Raise Your Hand If You Hate Emoticons
Filed under: Booklist,Editor at Large,Written English — Casey

Emoticons: to use or not to use?

I often think there should exist a special typographical sign for a smile– some sort of concave mark, a supine round bracket, which I would now like to trace in reply to your question.

Vladimir Nabokov, 1969

Emoticons, those smiling/frowning/Homer Simpson faces that come out of the punctuation marks on your keyboard, are a different sort of written communication. They can add warmth to a chilly business e-mail, or liven up a chat in a more dignified fashion than that abominable LOL.

Digression
However much I disapprove of out-loud LOLs and OMGs, I did always love how ROTFLMAO reverberated in my brain after I would read it on screen. Something about it reminds me of Animal from the Muppets:


ROTFLMAO! ROTFLMAO!

Emoticons and Impropriety
Just like this blog, emoticons tread a fine line between informality and professionalism. They give you more power over how your words will be interpreted. But when is it appropriate to insert one into electronic communication? Is their use ever required? What do they say about the writer? It’s been over ten years since e-mail came into common use: are there any hard-and-fast rules on when it’s okay to put a smiley face on that “nice to meet you?”

SEND, a 2007 book on e-mail by two publishing veterans, has some great suggestions. At the time of publication, the New Yorker even said they had “put themselves forward as the genre’s Strunk and White” (and you know how I feel about Strunk and White).

For David Shipley, deputy editorial page editor and Op-Ed page editor of The New York Times, and Will Schwalbe, former editor-in-chief of Hyperion Books, clarity goes hand-in-hand with e-mail etiquette.

If you don’t consciously insert tone into an email, a kind of universal default tone won’t automatically be conveyed. Instead, the message written without regard to tone becomes a blank screen onto which the reader projects his own fears, prejudices, and anxieties.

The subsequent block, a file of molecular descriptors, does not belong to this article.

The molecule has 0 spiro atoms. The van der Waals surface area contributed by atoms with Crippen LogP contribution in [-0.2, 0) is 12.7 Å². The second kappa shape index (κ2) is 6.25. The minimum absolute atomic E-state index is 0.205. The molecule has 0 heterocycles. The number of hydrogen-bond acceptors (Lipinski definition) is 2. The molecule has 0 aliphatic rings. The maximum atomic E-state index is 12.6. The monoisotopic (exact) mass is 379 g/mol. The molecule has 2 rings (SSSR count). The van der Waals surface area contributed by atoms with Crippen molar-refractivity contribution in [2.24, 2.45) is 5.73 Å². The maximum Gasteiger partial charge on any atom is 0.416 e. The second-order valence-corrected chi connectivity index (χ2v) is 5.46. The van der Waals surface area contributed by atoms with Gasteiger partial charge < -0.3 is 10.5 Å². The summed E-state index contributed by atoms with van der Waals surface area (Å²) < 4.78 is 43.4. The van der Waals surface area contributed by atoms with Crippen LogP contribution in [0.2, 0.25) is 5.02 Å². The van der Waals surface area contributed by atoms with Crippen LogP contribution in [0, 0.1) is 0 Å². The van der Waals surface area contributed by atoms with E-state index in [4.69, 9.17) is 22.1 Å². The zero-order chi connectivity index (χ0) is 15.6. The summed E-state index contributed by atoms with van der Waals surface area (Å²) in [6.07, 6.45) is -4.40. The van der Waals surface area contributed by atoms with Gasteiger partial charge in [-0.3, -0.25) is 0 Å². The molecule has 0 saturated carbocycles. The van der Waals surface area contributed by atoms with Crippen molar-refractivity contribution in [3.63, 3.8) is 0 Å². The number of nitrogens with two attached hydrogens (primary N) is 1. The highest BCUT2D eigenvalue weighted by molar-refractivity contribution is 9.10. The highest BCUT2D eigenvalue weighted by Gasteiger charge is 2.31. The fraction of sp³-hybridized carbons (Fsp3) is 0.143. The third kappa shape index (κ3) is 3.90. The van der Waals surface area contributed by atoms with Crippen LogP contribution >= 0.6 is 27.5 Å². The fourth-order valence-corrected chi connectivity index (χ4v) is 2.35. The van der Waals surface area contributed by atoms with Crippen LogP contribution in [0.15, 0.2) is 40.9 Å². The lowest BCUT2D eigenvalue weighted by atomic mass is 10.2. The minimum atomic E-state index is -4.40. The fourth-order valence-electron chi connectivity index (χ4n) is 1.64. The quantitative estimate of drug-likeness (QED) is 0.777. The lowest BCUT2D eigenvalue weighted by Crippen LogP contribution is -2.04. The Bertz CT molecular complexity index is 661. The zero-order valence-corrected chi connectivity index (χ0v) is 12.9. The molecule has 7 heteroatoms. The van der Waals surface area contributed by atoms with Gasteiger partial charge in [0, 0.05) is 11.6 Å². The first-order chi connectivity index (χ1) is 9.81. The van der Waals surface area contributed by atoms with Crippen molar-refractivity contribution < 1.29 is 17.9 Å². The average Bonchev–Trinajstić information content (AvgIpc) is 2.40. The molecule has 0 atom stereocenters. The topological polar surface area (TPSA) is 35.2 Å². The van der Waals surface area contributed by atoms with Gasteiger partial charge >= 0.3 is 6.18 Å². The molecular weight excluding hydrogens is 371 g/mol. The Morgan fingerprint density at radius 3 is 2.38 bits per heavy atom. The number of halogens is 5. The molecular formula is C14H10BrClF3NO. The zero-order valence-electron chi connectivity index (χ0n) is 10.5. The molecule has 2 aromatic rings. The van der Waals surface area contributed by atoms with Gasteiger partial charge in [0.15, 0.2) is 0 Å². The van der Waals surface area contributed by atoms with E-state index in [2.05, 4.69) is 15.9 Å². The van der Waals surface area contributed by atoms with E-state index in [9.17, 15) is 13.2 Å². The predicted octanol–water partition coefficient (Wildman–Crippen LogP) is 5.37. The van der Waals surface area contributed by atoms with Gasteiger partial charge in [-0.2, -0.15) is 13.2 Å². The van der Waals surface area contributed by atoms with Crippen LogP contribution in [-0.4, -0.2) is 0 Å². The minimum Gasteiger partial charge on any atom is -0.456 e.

Ergo, emoticons.

How Far Should You Emote?
Sometimes that insertion of tone is awkward, especially if it implies that your own words aren’t good enough to communicate your meaning. I agree with Shipley and Schwalbe, however, that a little awkwardness can be necessary. It’s certainly preferable to offending or otherwise alienating your reader. Indeed, after reading that Talk of the Town piece on their book, I started using far more exclamation points in my own e-mails, as they recommend, to illustrate enthusiasm for a project or emphasize my receptiveness to new ideas.

But I stopped short of using a Homer Simpson face ( ~(_8^(|) to soften up my blunders. Although Shipley and Schwalbe rubber-stamp their use, I am still chary with emoticons. You never know what your addressee might think.

When my boyfriend and I first courted over e-mail, I sent him long and literary letters lacking any parenthetical faces. Could I have been trying to keep him on his toes during those uncertain months of long distance? Or were we just doing our best to inject some old-fashioned epistolary romance into an electronic age?

Perhaps I just guessed early what I learned today: he hates emoticons.

Patron Saint of Books?
Filed under: Booklist,Editor at Large — Casey

Today is World Book (and Copyright) Day, as designated by UNESCO in 1995. It’s also St. George’s Day in Great Britain, a celebration of Englishness in the name of the saint who slew the dragon.

These holidays may sound disparate, but each actually depends upon the other.

Why April 23?

We get the importance of this date from Catalonia, an autonomous region in northeastern Spain with its own language. The Catalans have been celebrating St. George’s Day as la diada de Sant Jordi since at least the 15th century with the giving of roses to represent the tradition of “courtly love.” The Catalan government has a good explanation of how the book first got involved:

In 1926 Spain established April 23rd as the ‘Dia del Llibre’ to commemorate the death of Cervantes, imitating England, where the same day was also celebrated because it coincided with the date of the death of Shakespeare. The celebration quickly became popular in Barcelona and spread to the rest of Catalonia, but the original idea lost importance as it coincided with the day of the Patron Saint. However, while the festival was celebrated very little and even disappeared in some areas, in Catalonia it has become one of the most celebrated festivals, and at the same time, it has promoted and extended the sale of books in Catalan.

That last sentence is very true: a large percentage of yearly book sales in Catalonia take place on this date (one site puts the number at “over half”).

Get Out There and Read!

Sant Jordi is a day to enjoy the spring, to enjoy love and life by buying books and roses for those most special to you. I have celebrated Sant Jordi several times in Barcelona and it’s like a citywide Valentine’s Day, more inclusive than our Anglo-Saxon holiday of cards and chocolate. The Catalans ascribe meaning to the color of the rose, just as the English did in the Victorian era, so that the flowers can represent many forms of love: yellow for friendship, red for romance, and more.